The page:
A former American school teacher said publicly Thursday he was with JonBenet Ramsey when she was killed and called the 6-year-old's death "an accident," a stunning admission that should help answer 10 years of questions in the unsolved murder case.
John Mark Karr, 41, will be taken within the week to Colorado, where he will face charges of first degree murder, kidnapping and child sexual assault, Ann Hurst of the Department of Homeland Security told a news conference in Bangkok.
"I was with JonBenet when she died," John Mark Karr told reporters afterward, visibly nervous and stuttering as he spoke. "Her death was an accident."
Asked if he was innocent of the crime, Karr said: "No."
Karr confessed to the killing after his arrest Wednesday at his downtown Bangkok apartment by Thai and American authorities, said Lt. Gen. Suwat Tumrongsiskul, head of Thailand's immigration police.
He said Karr insisted his crime was not first-degree murder but that she died during a kidnapping attempt that went awry.
"He said it was second-degree murder. He said it was unintentional. He said he was in love with the child, she was a pageant queen," Suwat said.
Karr declined to say what his connection was to the Ramsey family. Dressed in a turquoise polo shirt and khaki trousers, he appeared ashen with an expressionless look on his face.
An attorney for the Ramsey family said Wednesday that Karr once lived near the family in Conyers, Ga.
JonBenet was found beaten and strangled in the basement of the family's home in Boulder, Colo., on Dec. 26, 1996.
Wednesday's arrest was a surprise development in one of America's most lurid murder cases, which had left a cloud of suspicion over her family after years went by with no arrests. Some feared the case would never be solved.
Striking video images of the blonde-haired girl in child beauty pageants helped propel the case into one of the highest-profile mysteries in the United States.
A law enforcement source, speaking on condition of anonymity, told the AP that Karr had been communicating periodically with somebody in Boulder who had been following the case and cooperating with law enforcement officials.
A University of Colorado spokesman, Barrie Hartman, said journalism professor Michael Tracey communicated with Karr over several months and contacted police. The university spokesman said he didn't know what prompted Tracey to become suspicious of Karr.
Tracey produced a documentary in 2004 called "Who Killed JonBenet?" A woman who answered the phone at a number under his name said he didn't live there anymore; his office phone mailbox was full.
The Ramseys learned that police were investigating Karr at least a month before the June death of JonBenet's mother, Patsy Ramsey, of ovarian cancer, the family said.
In a statement Wednesday, father John Ramsey said that if his wife had lived to see Karr's arrest, she "would no doubt have been as pleased as I am with today's development almost 10 years after our daughter's murder."
Suwat quoted Karr as saying he tried to kidnap JonBenet for a $118,000 ransom but that his plan went awry and he strangled her. Patsy Ramsey reported finding a ransom note in the house demanding $118,000 for her daughter.
Investigators said at one point that JonBenet's parents were under an "umbrella of suspicion" in the slaying, and some news accounts cast suspicion on JonBenet's older brother, Burke. But the Ramseys insisted an intruder killed their daughter, and no one was ever charged.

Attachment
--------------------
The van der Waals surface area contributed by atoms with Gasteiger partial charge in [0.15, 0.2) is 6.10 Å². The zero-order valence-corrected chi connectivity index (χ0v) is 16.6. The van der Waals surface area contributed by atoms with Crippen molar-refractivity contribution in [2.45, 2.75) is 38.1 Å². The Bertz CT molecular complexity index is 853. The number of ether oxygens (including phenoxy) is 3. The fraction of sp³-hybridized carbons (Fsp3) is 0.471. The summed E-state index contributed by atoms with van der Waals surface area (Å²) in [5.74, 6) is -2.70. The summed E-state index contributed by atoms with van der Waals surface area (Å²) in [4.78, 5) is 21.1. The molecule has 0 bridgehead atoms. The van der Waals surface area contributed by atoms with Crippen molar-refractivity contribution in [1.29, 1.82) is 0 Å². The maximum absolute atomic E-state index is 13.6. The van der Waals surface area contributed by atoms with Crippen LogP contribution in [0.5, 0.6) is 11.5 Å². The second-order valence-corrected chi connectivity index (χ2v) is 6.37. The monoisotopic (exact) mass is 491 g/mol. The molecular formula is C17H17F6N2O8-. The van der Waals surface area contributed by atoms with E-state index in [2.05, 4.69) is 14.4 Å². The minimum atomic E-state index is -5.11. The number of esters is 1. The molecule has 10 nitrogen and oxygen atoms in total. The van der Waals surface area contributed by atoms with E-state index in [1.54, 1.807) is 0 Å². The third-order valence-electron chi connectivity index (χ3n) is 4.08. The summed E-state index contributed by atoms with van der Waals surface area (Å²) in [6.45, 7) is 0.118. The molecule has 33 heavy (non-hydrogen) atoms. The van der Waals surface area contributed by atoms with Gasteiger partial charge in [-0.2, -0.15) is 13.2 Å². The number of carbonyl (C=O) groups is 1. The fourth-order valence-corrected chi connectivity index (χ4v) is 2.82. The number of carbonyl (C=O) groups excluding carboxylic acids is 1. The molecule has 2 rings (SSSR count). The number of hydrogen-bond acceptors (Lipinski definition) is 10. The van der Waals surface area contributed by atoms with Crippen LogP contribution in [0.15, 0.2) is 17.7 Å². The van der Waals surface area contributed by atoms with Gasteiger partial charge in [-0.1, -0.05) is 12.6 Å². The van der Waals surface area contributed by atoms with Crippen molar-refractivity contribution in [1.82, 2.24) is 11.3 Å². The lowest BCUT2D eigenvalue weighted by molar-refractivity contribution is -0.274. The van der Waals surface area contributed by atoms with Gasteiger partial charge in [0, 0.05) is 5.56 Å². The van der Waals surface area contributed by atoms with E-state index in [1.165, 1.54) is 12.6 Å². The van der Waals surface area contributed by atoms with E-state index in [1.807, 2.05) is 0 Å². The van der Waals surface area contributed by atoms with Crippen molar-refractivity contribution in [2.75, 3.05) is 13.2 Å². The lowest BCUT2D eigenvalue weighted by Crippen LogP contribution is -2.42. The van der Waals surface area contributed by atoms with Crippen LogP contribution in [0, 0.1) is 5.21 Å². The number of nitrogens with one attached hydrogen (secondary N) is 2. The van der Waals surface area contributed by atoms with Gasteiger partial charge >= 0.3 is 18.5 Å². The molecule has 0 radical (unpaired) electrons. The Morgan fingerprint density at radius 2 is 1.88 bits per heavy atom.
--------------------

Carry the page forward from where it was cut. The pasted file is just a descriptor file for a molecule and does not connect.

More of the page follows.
Over the years, some experts suggested that investigators had botched the case so thoroughly that it might never be solved. The Ramseys moved back to Atlanta after their daughter's slaying.
"It's been a very long 10 years, and I'm just sorry Patsy isn't here for me to hug her neck," said Lin Wood, the family's longtime attorney.
"John and Patsy lived their lives knowing they were innocent, trying to raise a son despite the furor around them," Wood told MSNBC.
Suwat said U.S. authorities informed Thai police on Aug. 11 that an arrest warrant had been issued for Karr on charges of premeditated murder. The warrant was sent to Thai police on Wednesday.
"Through investigation we were able to determine where his residence was and the Thais arrested him," Hurst said. "He did not resist. He did express surprise."
Hurst said Karr has been "very cooperative" with authorities and that he's shown a "variety of emotions."
Suwat said Karr arrived in Bangkok on June 6 from Malaysia to look for a teaching job. It was not clear whether he had gotten a job, the police officer said.
Karr's visa has been revoked as an "undesirable person" given the accusations against him, and U.S. authorities were expected to take him to the United States in the next few days, Suwat said.
Hurst, with the department's U.S. Immigration and Customs Enforcement in Bangkok, said that Karr had left the United States several years ago and had not returned.
The immigration and customs office had assisted the Boulder County District Attorney's Office and the Royal Thai Police in the investigation.
The suspect, who has been in Thailand five times over the past two years, was being detained by immigration police pending arrival of U.S. officials, Suwat said.
When asked how he could travel for so many years in Asia, and whether he was independently wealthy, Hurst responded, "We're asking the same questions."
Police said Karr had been living in a dormitory-style hotel called The Blooms in a neighborhood of massage parlors and travel agents that cater to expatriate residents and sex tourists. The nine-story hotel offers rooms for as short as three-hour rentals.
The district attorney in Boulder, Mary Lacy, said the arrest followed several months of work.
She said Karr, who had traveled extensively across the world, may also be connected to a prior case in Santa Rosa County, Calif. She did not provide further details.